Stuart England

The Stuart era saw some of the most tumultuous times for the royal family. In 1649 Charles I was executed as a result of the English Civil War, temporarily abolishing the notion of a monarch.

However in 1660 his son Charles II was welcomed back with open arms, and restored as the King of England.

It was also during the Stuart period that ‘Stuart England’ became ‘Stuart Great Britain’ when the act of union between England and Scotland was passed under Queen Anne.

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The Great Plague was one of the worst disasters in London’s history. Samuel Pepys’s diaries provide a fascinating insight into how Londoner’s dealt with this tragedy.

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Uncover the salacious side of Stuart London, from the many mistresses of King Charles II to Samuel Pepys's notorious affairs.

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It's 350 years since Samuel Pepys saw the Great Plague devastate London, so why are Americans still being killed today?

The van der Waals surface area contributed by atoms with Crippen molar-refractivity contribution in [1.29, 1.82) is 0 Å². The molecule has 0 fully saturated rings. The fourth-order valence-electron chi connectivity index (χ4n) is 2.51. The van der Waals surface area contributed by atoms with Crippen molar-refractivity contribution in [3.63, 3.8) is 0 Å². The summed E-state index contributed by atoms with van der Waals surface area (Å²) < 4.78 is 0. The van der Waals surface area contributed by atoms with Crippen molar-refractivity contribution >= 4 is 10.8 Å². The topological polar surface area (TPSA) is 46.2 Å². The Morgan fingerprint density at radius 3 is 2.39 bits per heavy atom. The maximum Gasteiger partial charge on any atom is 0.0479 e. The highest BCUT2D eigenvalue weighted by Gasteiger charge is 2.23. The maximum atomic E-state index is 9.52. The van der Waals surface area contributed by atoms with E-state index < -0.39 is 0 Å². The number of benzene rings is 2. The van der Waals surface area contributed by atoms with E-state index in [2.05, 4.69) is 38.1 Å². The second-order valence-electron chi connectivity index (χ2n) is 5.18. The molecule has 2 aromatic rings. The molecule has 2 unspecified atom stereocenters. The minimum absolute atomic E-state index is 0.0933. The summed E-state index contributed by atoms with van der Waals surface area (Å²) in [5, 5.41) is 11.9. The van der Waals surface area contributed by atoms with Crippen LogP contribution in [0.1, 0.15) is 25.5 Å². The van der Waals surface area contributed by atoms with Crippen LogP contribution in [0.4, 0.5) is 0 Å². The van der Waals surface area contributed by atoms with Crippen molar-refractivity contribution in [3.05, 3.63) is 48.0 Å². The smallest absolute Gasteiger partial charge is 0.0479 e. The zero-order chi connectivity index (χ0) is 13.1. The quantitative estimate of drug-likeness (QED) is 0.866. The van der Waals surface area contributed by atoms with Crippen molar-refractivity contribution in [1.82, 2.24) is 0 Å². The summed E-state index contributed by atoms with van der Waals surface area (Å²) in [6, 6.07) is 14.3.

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Our curator Kristian Martin discusses the playwright, poet and novelist Aphra Behn. 

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Christmas in Stuart times lasted a full 12 days and was enjoyed by rich and poor alike. At the royal court it lasted even longer. It began officially on 1 November and ended on 2 February!

Pepys and the Royal Society

Did you know that Samuel Pepys became president of the Royal Society - despite very limited scientific knowledge! How did his love of fish almost stop the publication of Isaac Newton's world-changing Principia Mathematica?

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Bubonic plague terrorised Europe for centuries. In 1665 a devastating epidemic struck this country killing thousands of people.


Louise De Keroualle was a key component in the race to find longitude. 

Samuel Pepys: Plague, Fire, Revolution (tile)

After 11 years of Republican rule the monarchy was restored in May 1660.

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Discover the romantic marriage and brave life of the 'Winter Queen', daughter of James I, and hidden figure of British history